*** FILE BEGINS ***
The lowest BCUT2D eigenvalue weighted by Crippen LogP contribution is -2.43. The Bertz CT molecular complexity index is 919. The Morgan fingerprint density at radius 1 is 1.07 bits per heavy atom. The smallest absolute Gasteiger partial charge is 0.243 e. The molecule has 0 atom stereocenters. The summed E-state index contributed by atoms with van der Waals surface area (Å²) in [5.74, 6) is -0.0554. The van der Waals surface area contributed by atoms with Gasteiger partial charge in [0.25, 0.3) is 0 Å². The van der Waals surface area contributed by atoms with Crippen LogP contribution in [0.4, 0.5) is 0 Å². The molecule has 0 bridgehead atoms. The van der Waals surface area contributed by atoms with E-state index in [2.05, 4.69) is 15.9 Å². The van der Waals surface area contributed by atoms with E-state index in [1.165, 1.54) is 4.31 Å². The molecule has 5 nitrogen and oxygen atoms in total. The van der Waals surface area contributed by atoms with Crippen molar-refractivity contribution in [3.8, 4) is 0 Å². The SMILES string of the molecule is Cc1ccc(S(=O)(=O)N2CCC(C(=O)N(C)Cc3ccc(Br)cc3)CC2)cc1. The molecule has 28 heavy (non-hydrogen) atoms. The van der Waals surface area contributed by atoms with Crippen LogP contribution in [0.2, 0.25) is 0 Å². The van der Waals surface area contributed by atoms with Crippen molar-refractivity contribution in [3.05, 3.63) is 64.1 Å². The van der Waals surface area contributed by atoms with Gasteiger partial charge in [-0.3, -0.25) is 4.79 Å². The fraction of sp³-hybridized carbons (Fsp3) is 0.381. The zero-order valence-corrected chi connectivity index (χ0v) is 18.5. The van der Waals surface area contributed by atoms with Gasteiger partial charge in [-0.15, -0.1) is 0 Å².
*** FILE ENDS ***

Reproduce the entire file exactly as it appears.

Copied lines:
The lowest BCUT2D eigenvalue weighted by Crippen LogP contribution is -2.43. The Bertz CT molecular complexity index is 919. The Morgan fingerprint density at radius 1 is 1.07 bits per heavy atom. The smallest absolute Gasteiger partial charge is 0.243 e. The molecule has 0 atom stereocenters. The summed E-state index contributed by atoms with van der Waals surface area (Å²) in [5.74, 6) is -0.0554. The van der Waals surface area contributed by atoms with Gasteiger partial charge in [0.25, 0.3) is 0 Å². The van der Waals surface area contributed by atoms with Crippen LogP contribution in [0.4, 0.5) is 0 Å². The molecule has 0 bridgehead atoms. The van der Waals surface area contributed by atoms with E-state index in [2.05, 4.69) is 15.9 Å². The van der Waals surface area contributed by atoms with E-state index in [1.165, 1.54) is 4.31 Å². The molecule has 5 nitrogen and oxygen atoms in total. The van der Waals surface area contributed by atoms with Crippen molar-refractivity contribution in [3.8, 4) is 0 Å². The SMILES string of the molecule is Cc1ccc(S(=O)(=O)N2CCC(C(=O)N(C)Cc3ccc(Br)cc3)CC2)cc1. The molecule has 28 heavy (non-hydrogen) atoms. The van der Waals surface area contributed by atoms with Crippen LogP contribution in [0.2, 0.25) is 0 Å². The van der Waals surface area contributed by atoms with Crippen molar-refractivity contribution in [3.05, 3.63) is 64.1 Å². The van der Waals surface area contributed by atoms with Gasteiger partial charge in [-0.3, -0.25) is 4.79 Å². The fraction of sp³-hybridized carbons (Fsp3) is 0.381. The zero-order valence-corrected chi connectivity index (χ0v) is 18.5. The van der Waals surface area contributed by atoms with Gasteiger partial charge in [-0.15, -0.1) is 0 Å².